Arisaka Type 38 Rifle
|Country of Origin||Japan|
|Barrel Length||800.000 mm|
|Rate of Fire||30 rounds/min|
|Muzzle Velocity||765 m/s|
Contributor: C. Peter Chenww2dbaseThe Arisaka Type 38 bolt-action rifles, also known as Meiji 38th Year (1905) rifles, were the standard infantry rifles of the pre-WW2 Japanese Army. They were the longest rifles among their contemporaries even before the 400-mm Type 30 bayonets were attached, making them rather unwieldy; the length of the rifles reflected the emphasis of bayonet fighting in Japanese Army doctrine during that era. A shorter carbine version of the rifle was also manufactured, used mainly by cavalry units and non-frontline troops; the carbines were only 966-mm in length. In addition to being the standard rifles in pre-WW2 Japan, they were also exported; the Czech Legion that fought in the Russian Revolution, for example, carried Arisaka Type 38 rifles, among other weapons. They were also used in the British Royal Navy, the Russian Army, and in Finland.
By the mid-1930s, however, it was clear that the design was becoming outdated, and resources were invested to create that would become the Arisaka Type 99 rifles, which entered production in 1939. The two models served concurrently in the Japanese Army. Many captured Arisaka Type 38 rifles were also used in neighboring countries as they become captured. Many Chinese troops, both Nationalist and Communist, used captured Arisaka Type 38 rifles against the Japanese during the Second Sino-Japanese War.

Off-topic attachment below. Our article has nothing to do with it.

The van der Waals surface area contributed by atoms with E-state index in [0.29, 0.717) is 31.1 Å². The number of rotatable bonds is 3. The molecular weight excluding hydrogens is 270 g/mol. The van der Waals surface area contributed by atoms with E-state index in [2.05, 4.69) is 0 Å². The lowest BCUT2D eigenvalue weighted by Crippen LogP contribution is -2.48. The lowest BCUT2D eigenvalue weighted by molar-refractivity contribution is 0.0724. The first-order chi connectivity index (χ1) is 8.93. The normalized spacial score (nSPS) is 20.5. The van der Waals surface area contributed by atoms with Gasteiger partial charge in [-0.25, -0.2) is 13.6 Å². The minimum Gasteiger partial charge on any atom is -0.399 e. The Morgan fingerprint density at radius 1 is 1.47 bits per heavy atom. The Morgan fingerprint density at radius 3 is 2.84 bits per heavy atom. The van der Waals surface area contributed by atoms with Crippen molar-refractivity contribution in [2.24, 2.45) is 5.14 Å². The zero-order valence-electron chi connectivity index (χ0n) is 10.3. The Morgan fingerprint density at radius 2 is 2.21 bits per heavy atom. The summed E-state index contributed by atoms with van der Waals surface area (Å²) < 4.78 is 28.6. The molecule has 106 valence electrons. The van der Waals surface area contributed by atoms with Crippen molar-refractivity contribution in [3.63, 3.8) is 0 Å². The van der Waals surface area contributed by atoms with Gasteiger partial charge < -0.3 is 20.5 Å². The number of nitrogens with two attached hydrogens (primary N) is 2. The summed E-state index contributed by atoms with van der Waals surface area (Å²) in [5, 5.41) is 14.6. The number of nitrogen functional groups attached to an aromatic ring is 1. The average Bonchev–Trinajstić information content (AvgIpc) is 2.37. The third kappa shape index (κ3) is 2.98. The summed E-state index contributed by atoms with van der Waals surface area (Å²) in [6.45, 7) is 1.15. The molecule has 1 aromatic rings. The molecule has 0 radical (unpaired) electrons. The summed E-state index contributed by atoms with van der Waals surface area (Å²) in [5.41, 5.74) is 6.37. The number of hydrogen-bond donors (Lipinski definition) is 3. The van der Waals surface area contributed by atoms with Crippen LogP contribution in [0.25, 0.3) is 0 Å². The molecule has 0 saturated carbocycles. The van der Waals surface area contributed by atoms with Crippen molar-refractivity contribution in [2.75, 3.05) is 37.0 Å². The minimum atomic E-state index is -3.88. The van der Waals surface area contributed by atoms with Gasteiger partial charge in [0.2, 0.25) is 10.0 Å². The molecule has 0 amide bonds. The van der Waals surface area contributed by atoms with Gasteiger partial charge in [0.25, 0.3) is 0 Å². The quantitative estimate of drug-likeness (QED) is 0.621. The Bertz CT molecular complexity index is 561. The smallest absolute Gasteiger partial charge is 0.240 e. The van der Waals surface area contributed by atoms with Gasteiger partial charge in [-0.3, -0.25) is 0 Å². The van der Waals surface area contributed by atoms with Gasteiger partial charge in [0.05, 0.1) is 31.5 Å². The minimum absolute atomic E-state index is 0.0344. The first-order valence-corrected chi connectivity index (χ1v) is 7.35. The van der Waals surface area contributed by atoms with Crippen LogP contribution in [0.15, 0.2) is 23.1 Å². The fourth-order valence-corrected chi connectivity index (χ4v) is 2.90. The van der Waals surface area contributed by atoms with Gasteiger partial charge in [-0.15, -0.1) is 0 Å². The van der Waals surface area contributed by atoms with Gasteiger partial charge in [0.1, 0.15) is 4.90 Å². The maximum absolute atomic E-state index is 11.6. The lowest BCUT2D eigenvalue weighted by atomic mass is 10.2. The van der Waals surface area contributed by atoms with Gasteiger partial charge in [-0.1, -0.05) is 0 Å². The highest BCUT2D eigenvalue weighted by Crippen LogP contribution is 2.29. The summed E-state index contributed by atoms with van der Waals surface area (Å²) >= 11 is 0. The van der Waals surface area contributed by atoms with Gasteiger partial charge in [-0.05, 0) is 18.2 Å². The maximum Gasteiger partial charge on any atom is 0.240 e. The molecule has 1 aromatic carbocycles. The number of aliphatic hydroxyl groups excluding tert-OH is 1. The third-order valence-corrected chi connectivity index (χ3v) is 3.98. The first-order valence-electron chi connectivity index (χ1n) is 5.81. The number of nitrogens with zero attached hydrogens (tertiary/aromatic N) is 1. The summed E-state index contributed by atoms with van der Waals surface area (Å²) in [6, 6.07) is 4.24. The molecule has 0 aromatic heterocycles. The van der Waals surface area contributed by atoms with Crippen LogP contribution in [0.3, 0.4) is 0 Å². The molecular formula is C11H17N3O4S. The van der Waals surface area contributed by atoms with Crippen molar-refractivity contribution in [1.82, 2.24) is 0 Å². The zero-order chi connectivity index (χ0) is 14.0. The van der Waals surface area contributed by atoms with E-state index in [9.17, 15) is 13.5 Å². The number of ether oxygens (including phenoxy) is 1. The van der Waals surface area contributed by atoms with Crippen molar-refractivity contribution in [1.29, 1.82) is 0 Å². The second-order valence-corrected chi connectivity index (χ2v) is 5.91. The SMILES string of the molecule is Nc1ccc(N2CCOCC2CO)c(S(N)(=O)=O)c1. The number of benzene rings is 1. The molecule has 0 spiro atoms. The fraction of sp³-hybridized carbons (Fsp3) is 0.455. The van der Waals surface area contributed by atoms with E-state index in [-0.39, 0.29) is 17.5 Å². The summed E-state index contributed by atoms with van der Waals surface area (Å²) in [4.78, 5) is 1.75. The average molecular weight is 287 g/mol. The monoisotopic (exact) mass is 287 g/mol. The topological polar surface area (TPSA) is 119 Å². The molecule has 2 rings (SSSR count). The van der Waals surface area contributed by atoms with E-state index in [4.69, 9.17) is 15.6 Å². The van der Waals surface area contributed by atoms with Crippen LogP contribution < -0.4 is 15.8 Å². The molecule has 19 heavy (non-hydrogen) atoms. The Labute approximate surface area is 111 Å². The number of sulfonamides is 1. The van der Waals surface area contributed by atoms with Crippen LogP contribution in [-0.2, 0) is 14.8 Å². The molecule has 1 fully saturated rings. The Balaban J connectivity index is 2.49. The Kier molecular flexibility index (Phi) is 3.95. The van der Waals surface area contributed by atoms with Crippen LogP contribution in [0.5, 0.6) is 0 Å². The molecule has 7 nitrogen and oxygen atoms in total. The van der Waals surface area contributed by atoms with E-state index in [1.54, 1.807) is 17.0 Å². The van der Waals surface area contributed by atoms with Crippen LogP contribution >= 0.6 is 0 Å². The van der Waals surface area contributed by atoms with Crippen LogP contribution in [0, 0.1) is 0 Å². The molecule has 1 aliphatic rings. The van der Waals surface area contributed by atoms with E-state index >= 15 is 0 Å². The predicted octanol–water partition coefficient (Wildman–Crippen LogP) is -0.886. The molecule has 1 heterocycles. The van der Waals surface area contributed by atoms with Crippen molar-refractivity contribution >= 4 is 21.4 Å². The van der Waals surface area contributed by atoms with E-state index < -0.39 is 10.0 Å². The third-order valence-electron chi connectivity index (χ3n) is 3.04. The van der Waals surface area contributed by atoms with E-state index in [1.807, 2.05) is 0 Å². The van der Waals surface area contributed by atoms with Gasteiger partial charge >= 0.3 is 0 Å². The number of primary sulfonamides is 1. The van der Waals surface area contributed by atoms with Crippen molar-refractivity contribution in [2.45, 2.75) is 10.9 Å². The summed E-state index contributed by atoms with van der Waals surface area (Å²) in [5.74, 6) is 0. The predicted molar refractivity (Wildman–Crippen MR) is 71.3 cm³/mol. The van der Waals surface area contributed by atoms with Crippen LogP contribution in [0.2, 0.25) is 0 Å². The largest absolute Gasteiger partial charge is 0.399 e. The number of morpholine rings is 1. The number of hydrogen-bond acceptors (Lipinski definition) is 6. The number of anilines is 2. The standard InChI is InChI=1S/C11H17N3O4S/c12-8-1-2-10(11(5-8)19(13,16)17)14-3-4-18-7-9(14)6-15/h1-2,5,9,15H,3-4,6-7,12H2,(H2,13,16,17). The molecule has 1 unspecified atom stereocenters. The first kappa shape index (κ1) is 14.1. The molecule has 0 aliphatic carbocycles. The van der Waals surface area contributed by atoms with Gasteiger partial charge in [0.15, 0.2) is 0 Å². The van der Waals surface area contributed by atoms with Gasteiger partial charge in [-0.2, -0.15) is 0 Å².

Manufacturing of Arisaka Type 38 rifles did not cease until the end of WW2, but existing models remained in service. After WW2, they saw action during the Chinese Civil War with both sides and the Korean War with the Communist Chinese forces. In all, 3,400,000 Arisaka Type 38 rifles were built.
Source: Wikipedia. ww2dbase
Last Major Revision: Nov 2007
Arisaka Type 38 Rifle Interactive Map
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